When you want to make a change in people's preexisting conceptions, reactions, or awareness, there is simply no more powerful medium for teaching (or learning) than the stage. This is why I'm a big fan of what Theatre for Young Audiences USA (TYA/USA) and The American Alliance for Theatre and Education (AATE) are accomplishing in their joint project Dramatic Change: An Anti-Bullying Initiative. Dramatic Change uses the power of theatre to encourage respect and community, and to fight the harmful effects of bullying in the lives of young people.
And what better way to change a bully, or a bully in the making, than by holding up a mirror to that behavior? And what better way to remind (and assert) that bullying is unacceptable, anywhere, by anyone? The stage can be a powerful medium for change and public acceptance -- one that literally shines a light on behaviors and assumptions and asks us to feel something in response. So in support of Dramatic Change, both organizations are currently seeking session proposals for a Dramatic Change Pre-Conference event to take place before this year's AATE 2012 Conference (taking place in Lexington, Kentucky from August 8-12, 2012). The Pre-Conference event will spotlight the ways in which theatre arts can provide young people with the skills and strength they need to combat bullying, and to eliminate bullying from their lives.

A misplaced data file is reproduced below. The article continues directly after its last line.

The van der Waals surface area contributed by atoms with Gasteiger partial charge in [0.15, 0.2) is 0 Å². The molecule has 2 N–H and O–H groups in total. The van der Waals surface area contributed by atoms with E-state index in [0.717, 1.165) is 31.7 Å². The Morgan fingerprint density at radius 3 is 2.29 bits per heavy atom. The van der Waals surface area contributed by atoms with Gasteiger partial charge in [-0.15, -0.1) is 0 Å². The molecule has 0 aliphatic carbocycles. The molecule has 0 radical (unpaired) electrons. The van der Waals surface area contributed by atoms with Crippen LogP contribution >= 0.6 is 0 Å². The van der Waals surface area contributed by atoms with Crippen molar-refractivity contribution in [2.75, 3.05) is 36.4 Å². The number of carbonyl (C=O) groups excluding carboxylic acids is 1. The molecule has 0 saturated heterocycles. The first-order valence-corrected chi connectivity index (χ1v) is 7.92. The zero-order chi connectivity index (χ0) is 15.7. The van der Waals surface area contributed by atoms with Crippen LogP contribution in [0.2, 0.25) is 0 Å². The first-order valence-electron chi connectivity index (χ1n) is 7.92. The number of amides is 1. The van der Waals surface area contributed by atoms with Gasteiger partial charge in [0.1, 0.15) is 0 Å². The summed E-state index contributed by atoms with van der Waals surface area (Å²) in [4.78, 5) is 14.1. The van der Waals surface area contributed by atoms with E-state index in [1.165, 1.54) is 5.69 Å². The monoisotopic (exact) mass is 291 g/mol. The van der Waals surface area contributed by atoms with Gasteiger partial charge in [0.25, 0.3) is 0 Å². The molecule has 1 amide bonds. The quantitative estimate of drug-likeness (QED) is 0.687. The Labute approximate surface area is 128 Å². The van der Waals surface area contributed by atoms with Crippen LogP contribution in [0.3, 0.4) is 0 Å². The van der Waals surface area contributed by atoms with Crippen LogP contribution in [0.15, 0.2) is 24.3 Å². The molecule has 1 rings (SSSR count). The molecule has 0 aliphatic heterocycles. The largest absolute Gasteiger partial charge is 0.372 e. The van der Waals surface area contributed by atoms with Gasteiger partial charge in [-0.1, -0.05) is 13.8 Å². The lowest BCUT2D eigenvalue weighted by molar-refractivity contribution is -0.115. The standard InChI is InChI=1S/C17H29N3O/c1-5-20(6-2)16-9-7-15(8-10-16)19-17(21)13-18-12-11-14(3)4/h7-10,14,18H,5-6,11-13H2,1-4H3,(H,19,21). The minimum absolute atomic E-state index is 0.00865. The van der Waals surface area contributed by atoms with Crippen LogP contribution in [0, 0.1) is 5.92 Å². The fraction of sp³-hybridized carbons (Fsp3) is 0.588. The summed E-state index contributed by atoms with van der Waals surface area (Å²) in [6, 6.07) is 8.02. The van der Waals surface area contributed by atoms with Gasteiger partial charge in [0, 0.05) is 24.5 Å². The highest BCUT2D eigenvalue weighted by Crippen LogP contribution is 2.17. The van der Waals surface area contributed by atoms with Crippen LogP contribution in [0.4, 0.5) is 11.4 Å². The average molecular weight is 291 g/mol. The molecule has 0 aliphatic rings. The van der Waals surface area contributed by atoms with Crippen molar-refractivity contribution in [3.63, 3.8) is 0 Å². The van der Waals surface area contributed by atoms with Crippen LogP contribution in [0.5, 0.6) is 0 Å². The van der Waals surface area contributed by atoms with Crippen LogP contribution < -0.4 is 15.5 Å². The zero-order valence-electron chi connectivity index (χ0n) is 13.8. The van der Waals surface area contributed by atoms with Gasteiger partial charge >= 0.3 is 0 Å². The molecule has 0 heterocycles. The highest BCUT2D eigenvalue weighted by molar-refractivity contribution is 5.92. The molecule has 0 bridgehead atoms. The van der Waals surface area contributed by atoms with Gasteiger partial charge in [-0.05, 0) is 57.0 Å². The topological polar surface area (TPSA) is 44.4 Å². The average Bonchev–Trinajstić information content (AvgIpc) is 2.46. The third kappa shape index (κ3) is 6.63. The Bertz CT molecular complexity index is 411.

The medium of theatre can offer participants a haven and outlet for artistic expression, as well as the powerful opportunity to explore, challenge and examine social issues and topics through a fictional fourth wall (and one that nevertheless provides a real look at bullying's effects and often life-changing consequences). With a national community of playwrights, producing theatre companies, teaching artists, researchers, classroom teachers and drama specialists, Dramatic Change seeks to tackle the epidemic of bullying in all its complexity, by harnessing the power of theatre.
Image courtesy of Kevin Pack (Flickr)